There are not many black leaders these days who would write
a book suggesting that Bill Clinton had duped black Americans.
(''There are some who ever refer to him jokingly as the first
black president,'' Sharpton writes. ''Why? Because he could
blow a horn and get along with blacks?'') Or who would recount
a private conversation he says he had during the 2001 mayoral
race when he told Mark Green, a respected liberal Democrat
running for mayor, ''Not only are you a coward, but you are a
There are certainly not that many politicians who would
share a story about how he was tricked by Arafat, when --
again by Sharpton's account -- Arafat muscled Sharpton into an
embrace and a handshake that found its way onto the front page
of The New York Post.
For those who have tracked Sharpton's evolution over the
years, it is almost endearing to watch him struggle to adjust
to middle age and the middle class. There is Sharpton, the
father of teenage girls, lamenting the depravity of the kids
today. ''We've gone from James Brown, black and proud, to a
group called Niggas With Attitude,'' he writes, unhappily.
And there is Sharpton, embarking on his presidential
campaign and sounding like a presidential candidate, right
down to lists of policy proposals. We are not, thankfully,
talking ''Earth in the Balance'' here, but if you ever wanted
to find out what Sharpton thinks about globalization, you'll
find it in this book.
There are times when even Al Sharpton sounds like another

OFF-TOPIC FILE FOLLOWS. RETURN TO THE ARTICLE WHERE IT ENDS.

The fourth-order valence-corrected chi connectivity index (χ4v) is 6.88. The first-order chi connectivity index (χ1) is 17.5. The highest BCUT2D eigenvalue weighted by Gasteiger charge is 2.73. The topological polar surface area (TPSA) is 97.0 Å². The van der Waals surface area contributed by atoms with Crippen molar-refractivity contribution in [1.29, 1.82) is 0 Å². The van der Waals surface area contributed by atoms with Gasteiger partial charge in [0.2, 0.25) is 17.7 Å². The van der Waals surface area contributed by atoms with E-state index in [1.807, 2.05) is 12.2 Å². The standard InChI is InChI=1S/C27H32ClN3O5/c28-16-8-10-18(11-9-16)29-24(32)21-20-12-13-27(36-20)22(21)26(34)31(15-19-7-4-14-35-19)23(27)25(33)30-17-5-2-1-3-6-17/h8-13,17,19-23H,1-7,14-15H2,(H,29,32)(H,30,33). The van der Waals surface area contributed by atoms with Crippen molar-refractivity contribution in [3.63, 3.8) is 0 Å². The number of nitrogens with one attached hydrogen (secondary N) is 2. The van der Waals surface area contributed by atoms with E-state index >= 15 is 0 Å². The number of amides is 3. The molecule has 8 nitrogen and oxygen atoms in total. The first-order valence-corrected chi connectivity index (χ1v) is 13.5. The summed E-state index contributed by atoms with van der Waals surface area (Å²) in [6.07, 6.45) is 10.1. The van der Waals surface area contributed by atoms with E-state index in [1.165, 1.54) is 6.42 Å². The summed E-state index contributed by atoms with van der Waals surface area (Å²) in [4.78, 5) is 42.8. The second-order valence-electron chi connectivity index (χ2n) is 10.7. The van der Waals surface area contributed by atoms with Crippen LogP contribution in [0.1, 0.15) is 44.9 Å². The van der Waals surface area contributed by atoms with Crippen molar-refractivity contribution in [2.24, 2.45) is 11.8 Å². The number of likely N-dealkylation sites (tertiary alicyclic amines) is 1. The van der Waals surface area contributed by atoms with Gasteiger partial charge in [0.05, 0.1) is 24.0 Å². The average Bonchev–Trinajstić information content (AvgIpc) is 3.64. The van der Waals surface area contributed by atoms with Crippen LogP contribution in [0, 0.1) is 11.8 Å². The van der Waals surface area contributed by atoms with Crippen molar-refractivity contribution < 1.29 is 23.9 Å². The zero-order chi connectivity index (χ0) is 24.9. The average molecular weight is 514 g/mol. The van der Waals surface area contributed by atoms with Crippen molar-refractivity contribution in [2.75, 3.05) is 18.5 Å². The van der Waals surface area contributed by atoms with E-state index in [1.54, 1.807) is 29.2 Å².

let's-appoint-a-commission candidate as he struggles to
finesse the kinds of issues that await him. ''I am not
antimilitary nor would I recommend that people not serve and
fight for our country. I'm just saying we need to take a
second look at how we're handling the military.''
Still, not unexpectedly, ''Al on America'' is nothing if
not provocative. Racism, he argues, is a greater threat to the
long-term stability of the United States than terrorism. The
Democratic Party acts as if black voters ''are their mistress
that they have to hide.'' The push to moderation by Democratic
leaders is the road to defeat, Sharpton argues, a point of
view that seems awfully prescient at this writing. He goes
right up to the line in arguing that American policies abroad,
to some extent, produced the attack on the World Trade Center
-- ''America is beginning to reap what it has sown,'' he
suggests -- though is appropriately careful to make clear that
he is not condoning what took place.
So how does one view this candidacy, or even this book?
Sharpton argues that he remains radioactive because he has
ripped ''the veil off Northern established liberal racism.''
But is it unfair of his critics to hold Sharpton to account
for some of his more destructive behavior over the years?
Sharpton's intelligence, verve, ideology and strong base of
political support suggest that the 2004 campaign for president
would benefit from his voice and presence. Still, one can't
help wishing that Reverend Al, as he likes to call himself,
had used these pages to cut back at last the weeds that have
been holding him down for so long.
Adam Nagourney is the national political correspondent
of The Times.
Published: 12 - 01 - 2002 , Late Edition - Final , Section
7 , Column 1 , Page 29